An exchange of signals, including indirect contacts, between Israel and Hamas this past week offer an opportunity to examine both the balance of forces and each side’s current aspirations.
On September 16th, 2007, Hamas spokesman Taher al Nunu suggested that Hamas will implement the truce with Israel as part of the (no longer existing) unity government’s decisions. The rationale given for the (belated) truce was the desire to improve conditions during the month of Ramadan. Maybe the successful rocket attack on an Israeli military base outside Gaza in which about 60 soldiers, were wounded - most lightly, provided a ‘high note’ before a new course. The next day, Matan Vilnai, Israel’s Deputy Minister of Defense, (who was head of Southern Command when the IDF pulled out of the Strip in 1994) suggested that if Hamas stopped rocket fire against Israel for one to two weeks, than Israel should study the possibility of a truce with Hamas. Hamas called on Islamic Jihad to stop firing rockets, though it seems only in the area of the border crossings between Gaza and Israel.
Then, yesterday Hamas leaked to Reuters that Ghazi Hamad, the Hamas’s spokesman, contacted Vilnai through an intermediary. Hamas offered a truce in return for Israel’s agreement to open the crossings between Gaza and Egypt and Gaza and Israel. The Israeli government not only rejected the proposal, but on September 19th declared Gaza an “enemy entity,” a legal designation that it could use to further limit supplies to Gaza.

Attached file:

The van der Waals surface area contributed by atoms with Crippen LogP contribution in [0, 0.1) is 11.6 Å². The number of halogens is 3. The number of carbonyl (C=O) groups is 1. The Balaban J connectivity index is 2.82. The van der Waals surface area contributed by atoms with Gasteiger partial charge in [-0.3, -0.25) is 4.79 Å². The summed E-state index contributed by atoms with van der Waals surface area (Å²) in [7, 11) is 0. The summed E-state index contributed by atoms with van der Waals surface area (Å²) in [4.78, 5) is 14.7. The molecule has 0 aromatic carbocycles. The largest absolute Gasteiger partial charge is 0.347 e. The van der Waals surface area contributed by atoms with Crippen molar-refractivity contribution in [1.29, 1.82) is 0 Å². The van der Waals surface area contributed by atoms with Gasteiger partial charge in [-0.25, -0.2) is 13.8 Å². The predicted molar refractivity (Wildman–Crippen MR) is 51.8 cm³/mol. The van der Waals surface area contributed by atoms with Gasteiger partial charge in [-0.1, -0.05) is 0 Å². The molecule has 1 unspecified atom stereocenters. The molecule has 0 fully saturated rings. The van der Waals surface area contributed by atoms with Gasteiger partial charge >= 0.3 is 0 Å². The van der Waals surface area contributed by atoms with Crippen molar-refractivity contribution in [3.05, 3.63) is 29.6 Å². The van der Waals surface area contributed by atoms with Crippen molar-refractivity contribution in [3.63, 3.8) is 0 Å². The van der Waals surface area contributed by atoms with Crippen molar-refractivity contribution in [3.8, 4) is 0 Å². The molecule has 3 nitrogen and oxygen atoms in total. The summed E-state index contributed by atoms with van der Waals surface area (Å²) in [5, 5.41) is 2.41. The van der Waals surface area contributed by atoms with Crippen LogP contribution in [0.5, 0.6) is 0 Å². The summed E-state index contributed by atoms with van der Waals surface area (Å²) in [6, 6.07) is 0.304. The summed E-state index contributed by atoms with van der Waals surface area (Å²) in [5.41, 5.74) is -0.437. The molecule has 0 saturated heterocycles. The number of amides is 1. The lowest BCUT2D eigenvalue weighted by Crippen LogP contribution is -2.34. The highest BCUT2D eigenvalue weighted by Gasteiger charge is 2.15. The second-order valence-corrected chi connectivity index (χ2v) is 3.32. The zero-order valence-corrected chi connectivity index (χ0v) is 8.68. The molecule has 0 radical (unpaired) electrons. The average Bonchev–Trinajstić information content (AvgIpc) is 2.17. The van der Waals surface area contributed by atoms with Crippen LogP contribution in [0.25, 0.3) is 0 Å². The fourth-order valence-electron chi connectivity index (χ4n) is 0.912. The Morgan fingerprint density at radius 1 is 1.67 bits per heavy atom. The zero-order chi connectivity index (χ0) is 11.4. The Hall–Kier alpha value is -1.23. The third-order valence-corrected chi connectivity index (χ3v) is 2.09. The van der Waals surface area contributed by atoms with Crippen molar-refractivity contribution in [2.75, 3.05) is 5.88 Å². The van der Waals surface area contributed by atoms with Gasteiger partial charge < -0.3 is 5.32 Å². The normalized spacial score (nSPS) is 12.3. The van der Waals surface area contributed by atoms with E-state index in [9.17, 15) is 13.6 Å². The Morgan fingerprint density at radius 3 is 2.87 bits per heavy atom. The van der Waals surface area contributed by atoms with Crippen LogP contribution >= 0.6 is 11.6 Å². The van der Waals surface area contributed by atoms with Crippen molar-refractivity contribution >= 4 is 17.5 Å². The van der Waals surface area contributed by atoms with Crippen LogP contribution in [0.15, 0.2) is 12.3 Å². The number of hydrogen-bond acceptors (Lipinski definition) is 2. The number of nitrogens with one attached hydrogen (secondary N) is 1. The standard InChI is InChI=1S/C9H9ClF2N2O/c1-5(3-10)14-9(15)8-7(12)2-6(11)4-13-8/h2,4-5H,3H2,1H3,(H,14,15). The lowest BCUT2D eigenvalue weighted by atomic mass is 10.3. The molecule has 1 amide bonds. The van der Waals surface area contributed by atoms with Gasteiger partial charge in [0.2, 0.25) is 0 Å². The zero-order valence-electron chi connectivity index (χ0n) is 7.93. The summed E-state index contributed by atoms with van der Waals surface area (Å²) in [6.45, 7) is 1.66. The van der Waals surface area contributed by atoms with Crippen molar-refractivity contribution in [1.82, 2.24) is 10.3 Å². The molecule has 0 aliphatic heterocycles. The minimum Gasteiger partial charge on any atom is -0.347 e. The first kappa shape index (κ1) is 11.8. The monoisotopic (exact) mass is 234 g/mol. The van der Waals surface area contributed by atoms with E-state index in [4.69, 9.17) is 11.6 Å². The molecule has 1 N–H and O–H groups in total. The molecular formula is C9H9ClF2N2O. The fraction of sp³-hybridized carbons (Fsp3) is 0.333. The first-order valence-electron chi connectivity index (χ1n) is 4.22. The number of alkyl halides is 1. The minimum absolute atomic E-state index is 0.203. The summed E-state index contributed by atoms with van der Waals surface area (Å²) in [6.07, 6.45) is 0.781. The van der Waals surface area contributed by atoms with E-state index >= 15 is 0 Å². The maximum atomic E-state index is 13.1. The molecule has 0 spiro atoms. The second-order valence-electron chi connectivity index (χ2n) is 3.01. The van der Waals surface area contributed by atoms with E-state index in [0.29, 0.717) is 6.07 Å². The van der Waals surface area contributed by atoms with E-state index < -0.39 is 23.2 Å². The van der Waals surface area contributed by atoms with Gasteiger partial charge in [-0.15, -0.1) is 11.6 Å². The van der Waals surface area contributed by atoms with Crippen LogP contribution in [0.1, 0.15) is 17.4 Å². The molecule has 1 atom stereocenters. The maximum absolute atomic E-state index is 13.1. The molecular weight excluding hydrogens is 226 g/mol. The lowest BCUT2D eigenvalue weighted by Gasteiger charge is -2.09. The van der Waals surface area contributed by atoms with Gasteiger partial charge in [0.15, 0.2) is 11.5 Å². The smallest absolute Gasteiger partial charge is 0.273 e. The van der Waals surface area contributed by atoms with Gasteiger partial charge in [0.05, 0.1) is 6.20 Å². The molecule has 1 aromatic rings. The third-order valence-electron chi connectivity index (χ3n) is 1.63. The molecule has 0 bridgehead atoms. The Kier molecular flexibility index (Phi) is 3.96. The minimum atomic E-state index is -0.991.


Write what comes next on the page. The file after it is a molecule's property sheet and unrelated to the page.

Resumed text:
Though Hamas is adamant on not recognizing Israel’s right to exist, it expressed in the past a willingness to negotiate with it over practical issues such as trade and traffic. The new initiative, however, is different: it would involve negotiations over the resistance to Israel, that is over security issues. Such willingness seems to signal a sense of weariness and point to chinks in Hamas’ armor in the wake of the June putsch and Gaza’s subsequent isolation.
The Israeli rejection of the truce indicates that the crude home made Qassam rockets from Gaza are viewed at this stage mostly as an irritant. The Israel government is utilizing the Hamas takeover to keep the crossing into Egypt closed, since it is worried about weapons smuggling from Egypt which would arm Hamas with the kinds of long range rocket launchers that Hizballah used so successfully in the 2006 Lebanon War. Further, the Israel government feels emboldened in its attempts to choke Gaza by the tacit support of Egypt and Abbas himself.